Dressing Professionally, New Economy Style

Through a recent conversation with a friend, we determined that too many people in business today DO NOT dress professionally.  In this new economy, we both agreed that you need to do something to set yourself apart from the competition.For anyone that is wondering, my references to the new economy refers to the continuing shift in our country from a industrial or manufacturing based economy to more of a service sector economy.  A large part of this shift, especially in recent years, includes online and social media,  including Twitter, Facebook, etc.Back to my original point of setting yourself apart or dressing professionally.  I have never been one to dress to impress; I believe it is better to dress to respect.  By dressing to respect, you are taking the first steps in developing credibility with your potential client.  You are respecting their position, authority and the their importance in the relationship that you are forming.Dressing professionally does not mean that if you are say, a web developer, or social media expert that you need to wear a suit and tie to a meeting, but it should mean that you will dress to respect your potential client and to make a good impression.  As we know, we are the sum of all of our parts; including blog postings, websites, social media outlets, the work that we do, and the first impressions that we make.  Chances are you will need to be flexible and alter your outfits based upon the audience.  Any salesperson worth their salt has carried more than one suit or outfit in their car so that they can change when necessary based upon the audience.Do I want my auto mechanic in a suit and tie? No, but I also do not want to work with a so called professional, that I am going to entrust with money to market my business, online or offline, in a pair of jeans and a t-shirt!Dressing professionally in the new economy is the same as marketing your business: determine the target audience and respond, or dress, appropriately.  A professional suit for women and a shirt and tie or suit for men will never go out of style and in some places, they are very much back in style.What is your style saying about you?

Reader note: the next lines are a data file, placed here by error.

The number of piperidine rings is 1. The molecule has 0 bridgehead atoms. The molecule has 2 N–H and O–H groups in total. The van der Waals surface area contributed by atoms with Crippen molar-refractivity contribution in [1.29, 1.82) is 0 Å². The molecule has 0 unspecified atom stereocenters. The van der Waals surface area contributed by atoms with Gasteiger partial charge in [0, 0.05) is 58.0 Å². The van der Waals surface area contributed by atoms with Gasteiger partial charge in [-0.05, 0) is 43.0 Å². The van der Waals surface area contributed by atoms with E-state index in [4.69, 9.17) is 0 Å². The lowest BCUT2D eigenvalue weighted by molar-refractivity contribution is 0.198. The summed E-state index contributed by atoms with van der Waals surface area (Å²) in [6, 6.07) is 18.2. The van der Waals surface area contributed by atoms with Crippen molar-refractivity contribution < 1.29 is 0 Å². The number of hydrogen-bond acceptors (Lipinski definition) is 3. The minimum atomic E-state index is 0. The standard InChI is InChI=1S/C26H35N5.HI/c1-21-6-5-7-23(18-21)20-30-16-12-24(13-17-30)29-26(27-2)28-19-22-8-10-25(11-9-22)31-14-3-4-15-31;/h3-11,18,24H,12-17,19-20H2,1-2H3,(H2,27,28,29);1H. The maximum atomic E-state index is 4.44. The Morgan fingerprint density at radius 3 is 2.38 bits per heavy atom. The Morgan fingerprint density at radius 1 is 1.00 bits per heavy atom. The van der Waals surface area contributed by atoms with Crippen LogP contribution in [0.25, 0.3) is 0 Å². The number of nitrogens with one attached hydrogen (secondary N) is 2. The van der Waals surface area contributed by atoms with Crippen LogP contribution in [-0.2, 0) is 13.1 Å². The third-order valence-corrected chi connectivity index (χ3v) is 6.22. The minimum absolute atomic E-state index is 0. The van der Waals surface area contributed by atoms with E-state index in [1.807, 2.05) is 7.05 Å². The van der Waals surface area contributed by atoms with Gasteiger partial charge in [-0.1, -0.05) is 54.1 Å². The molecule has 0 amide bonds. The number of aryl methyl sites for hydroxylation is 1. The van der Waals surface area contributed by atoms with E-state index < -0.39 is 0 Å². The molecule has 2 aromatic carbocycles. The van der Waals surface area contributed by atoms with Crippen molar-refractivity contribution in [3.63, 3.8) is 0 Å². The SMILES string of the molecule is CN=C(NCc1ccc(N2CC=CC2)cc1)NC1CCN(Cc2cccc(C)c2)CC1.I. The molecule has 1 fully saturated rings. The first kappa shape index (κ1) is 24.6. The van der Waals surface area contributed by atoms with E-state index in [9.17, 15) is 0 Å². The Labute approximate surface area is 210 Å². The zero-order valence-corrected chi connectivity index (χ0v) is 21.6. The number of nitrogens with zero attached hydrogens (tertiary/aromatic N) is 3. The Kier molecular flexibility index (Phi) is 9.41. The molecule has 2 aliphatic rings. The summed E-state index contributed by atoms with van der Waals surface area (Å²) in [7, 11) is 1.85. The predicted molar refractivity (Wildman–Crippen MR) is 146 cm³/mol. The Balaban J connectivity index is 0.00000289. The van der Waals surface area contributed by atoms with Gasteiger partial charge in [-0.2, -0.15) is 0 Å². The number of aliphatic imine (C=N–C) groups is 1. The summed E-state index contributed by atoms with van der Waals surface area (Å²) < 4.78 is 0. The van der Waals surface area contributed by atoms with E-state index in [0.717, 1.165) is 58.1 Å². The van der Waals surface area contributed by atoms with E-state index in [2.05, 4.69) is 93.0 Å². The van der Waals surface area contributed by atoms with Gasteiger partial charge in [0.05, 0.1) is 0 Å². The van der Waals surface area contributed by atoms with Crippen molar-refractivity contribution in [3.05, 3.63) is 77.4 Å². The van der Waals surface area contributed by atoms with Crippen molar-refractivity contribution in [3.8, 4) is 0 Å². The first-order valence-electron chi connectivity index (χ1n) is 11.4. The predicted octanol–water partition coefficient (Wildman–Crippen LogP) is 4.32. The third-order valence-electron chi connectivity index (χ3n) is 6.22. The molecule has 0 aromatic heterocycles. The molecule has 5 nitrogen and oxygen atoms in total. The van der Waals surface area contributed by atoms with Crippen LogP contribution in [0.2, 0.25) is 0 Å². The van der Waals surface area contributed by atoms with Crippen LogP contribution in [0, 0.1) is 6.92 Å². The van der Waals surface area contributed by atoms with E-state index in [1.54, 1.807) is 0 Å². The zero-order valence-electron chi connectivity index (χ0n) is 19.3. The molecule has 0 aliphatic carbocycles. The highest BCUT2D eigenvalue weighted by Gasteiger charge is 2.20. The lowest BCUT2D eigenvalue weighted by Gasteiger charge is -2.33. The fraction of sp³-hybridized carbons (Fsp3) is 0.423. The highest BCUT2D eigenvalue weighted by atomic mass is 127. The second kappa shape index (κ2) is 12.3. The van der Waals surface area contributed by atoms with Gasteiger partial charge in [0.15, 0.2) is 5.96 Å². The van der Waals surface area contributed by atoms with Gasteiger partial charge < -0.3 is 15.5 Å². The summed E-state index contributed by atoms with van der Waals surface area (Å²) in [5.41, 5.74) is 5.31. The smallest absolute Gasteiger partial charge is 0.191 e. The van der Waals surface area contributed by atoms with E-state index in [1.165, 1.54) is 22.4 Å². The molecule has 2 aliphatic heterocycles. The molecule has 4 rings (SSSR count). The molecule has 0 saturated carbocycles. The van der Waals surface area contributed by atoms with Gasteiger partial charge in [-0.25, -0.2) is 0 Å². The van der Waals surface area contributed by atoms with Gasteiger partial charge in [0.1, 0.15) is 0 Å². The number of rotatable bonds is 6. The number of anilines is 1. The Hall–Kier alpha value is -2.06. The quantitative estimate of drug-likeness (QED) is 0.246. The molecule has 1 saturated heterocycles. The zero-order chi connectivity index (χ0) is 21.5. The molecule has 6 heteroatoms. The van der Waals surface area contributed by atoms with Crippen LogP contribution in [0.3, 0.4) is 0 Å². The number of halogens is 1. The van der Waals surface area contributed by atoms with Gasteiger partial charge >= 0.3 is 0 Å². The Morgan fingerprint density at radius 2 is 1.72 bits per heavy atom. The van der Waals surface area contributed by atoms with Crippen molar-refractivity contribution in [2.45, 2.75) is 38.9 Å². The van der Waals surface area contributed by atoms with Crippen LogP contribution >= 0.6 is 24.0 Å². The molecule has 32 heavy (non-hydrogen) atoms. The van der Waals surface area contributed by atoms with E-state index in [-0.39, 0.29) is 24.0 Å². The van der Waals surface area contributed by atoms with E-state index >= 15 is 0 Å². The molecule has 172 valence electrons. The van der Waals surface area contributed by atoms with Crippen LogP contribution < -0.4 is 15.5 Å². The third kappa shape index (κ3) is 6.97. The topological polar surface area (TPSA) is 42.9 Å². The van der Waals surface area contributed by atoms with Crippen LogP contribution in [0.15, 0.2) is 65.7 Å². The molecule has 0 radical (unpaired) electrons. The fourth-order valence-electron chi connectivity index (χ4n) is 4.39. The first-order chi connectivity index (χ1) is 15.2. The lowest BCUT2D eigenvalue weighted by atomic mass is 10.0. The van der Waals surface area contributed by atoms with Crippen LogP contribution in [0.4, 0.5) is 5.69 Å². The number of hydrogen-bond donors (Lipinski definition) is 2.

Comments

  1. Dave Hamilton says:

    Exactly. This is part of the very point we are making with our new blog, on the subject of dressing with confidence and looking like a leader (thenewconfidence.squarespace.com). Of course, not every need dress to impress and not every day either. But picking your battles and stepping up your game in this economy is just plain prudent.

  2. John, excellent point. Something I seriously need to think about. I don’t always dress in a "business" sense because the majority of my clients are small business owners dressed in jeans & t-shirts or the auto mechanic dressed in a uniform. It is easy to become accustomed to dressing in a certain way and forget that you may be judged when you least expect it. Better to come out on the positive side than on the negative! Thanks for bringing this to our attention!

  3. Nannette Saunders says:

    I am from the old school so it maybe that you are preaching to the choir in my case. But everyone needs a reminder every now and then. I think you have a valid point though in that many younger generations are more casual about this particular habit than I would be comfortable with. I happen to enjoy dressing up but I keep my jeans & tees out of business, they are for a more casual setting.

  4. Cheryl Smith says:

    Nanette brings up an interesting topic re: "old school." There are certainly some generational differences at play (like the NU Lacrosse team members who wore flip flops to the white house). I’ve always heard, for employees, to dress like the boss, or the position you want to hold rather than the one you’re in.For consultants or other work from home types, who meet with customers, dressing professionally is always in style. Of course, "professional" is quite subjective. I suppose you can’t really go wrong with a business suit, though it may not be necessary in certain environments.

  5. Brenda Moore says:

    I think in every situation we must first understand the circumstances. There’s no way I am showing land in heels and a suit or dress. I have been around folks who always wear blue jeans and shirts and I try to dress accordingly when I am with them. If a clients dresses up, I tend to do the same.I think the bottom line is, you need to know your clients.

  6. Dave Hamilton says:

    Exactly. This is part of the very point we are making with our new blog, on the subject of dressing with confidence and looking like a leader (thenewconfidence.squarespace.com). Of course, not every need dress to impress and not every day either. But picking your battles and stepping up your game in this economy is just plain prudent.

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